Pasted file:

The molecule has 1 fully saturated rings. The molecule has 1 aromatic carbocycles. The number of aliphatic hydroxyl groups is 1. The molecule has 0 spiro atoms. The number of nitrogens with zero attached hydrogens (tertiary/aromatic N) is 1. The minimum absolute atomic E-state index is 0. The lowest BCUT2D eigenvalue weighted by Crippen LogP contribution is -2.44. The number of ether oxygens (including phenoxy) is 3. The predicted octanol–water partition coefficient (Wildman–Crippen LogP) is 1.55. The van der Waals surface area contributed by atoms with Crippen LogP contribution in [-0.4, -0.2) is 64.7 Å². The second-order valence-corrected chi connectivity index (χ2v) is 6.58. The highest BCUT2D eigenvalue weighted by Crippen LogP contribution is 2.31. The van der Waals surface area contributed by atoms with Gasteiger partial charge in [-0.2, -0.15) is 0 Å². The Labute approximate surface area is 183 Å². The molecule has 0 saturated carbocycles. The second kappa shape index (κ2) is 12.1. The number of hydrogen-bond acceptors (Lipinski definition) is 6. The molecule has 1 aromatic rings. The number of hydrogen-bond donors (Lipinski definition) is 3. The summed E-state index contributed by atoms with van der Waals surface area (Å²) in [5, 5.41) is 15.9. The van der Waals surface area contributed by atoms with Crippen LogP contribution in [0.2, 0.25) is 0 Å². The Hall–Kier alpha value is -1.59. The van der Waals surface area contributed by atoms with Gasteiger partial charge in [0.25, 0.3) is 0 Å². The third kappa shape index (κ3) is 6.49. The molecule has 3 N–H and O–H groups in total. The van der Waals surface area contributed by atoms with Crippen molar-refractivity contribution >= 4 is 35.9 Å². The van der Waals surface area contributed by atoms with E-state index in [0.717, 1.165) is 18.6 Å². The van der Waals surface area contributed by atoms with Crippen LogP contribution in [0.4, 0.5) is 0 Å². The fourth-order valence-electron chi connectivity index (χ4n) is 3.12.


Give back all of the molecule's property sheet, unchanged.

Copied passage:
The molecule has 1 fully saturated rings. The molecule has 1 aromatic carbocycles. The number of aliphatic hydroxyl groups is 1. The molecule has 0 spiro atoms. The number of nitrogens with zero attached hydrogens (tertiary/aromatic N) is 1. The minimum absolute atomic E-state index is 0. The lowest BCUT2D eigenvalue weighted by Crippen LogP contribution is -2.44. The number of ether oxygens (including phenoxy) is 3. The predicted octanol–water partition coefficient (Wildman–Crippen LogP) is 1.55. The van der Waals surface area contributed by atoms with Crippen LogP contribution in [-0.4, -0.2) is 64.7 Å². The second-order valence-corrected chi connectivity index (χ2v) is 6.58. The highest BCUT2D eigenvalue weighted by Crippen LogP contribution is 2.31. The van der Waals surface area contributed by atoms with Gasteiger partial charge in [-0.2, -0.15) is 0 Å². The Labute approximate surface area is 183 Å². The molecule has 0 saturated carbocycles. The second kappa shape index (κ2) is 12.1. The number of hydrogen-bond acceptors (Lipinski definition) is 6. The molecule has 1 aromatic rings. The number of hydrogen-bond donors (Lipinski definition) is 3. The summed E-state index contributed by atoms with van der Waals surface area (Å²) in [5, 5.41) is 15.9. The van der Waals surface area contributed by atoms with Crippen LogP contribution in [0.2, 0.25) is 0 Å². The Hall–Kier alpha value is -1.59. The van der Waals surface area contributed by atoms with Gasteiger partial charge in [0.25, 0.3) is 0 Å². The third kappa shape index (κ3) is 6.49. The molecule has 3 N–H and O–H groups in total. The van der Waals surface area contributed by atoms with Crippen molar-refractivity contribution >= 4 is 35.9 Å². The van der Waals surface area contributed by atoms with E-state index in [0.717, 1.165) is 18.6 Å². The van der Waals surface area contributed by atoms with Crippen LogP contribution in [0.4, 0.5) is 0 Å². The fourth-order valence-electron chi connectivity index (χ4n) is 3.12.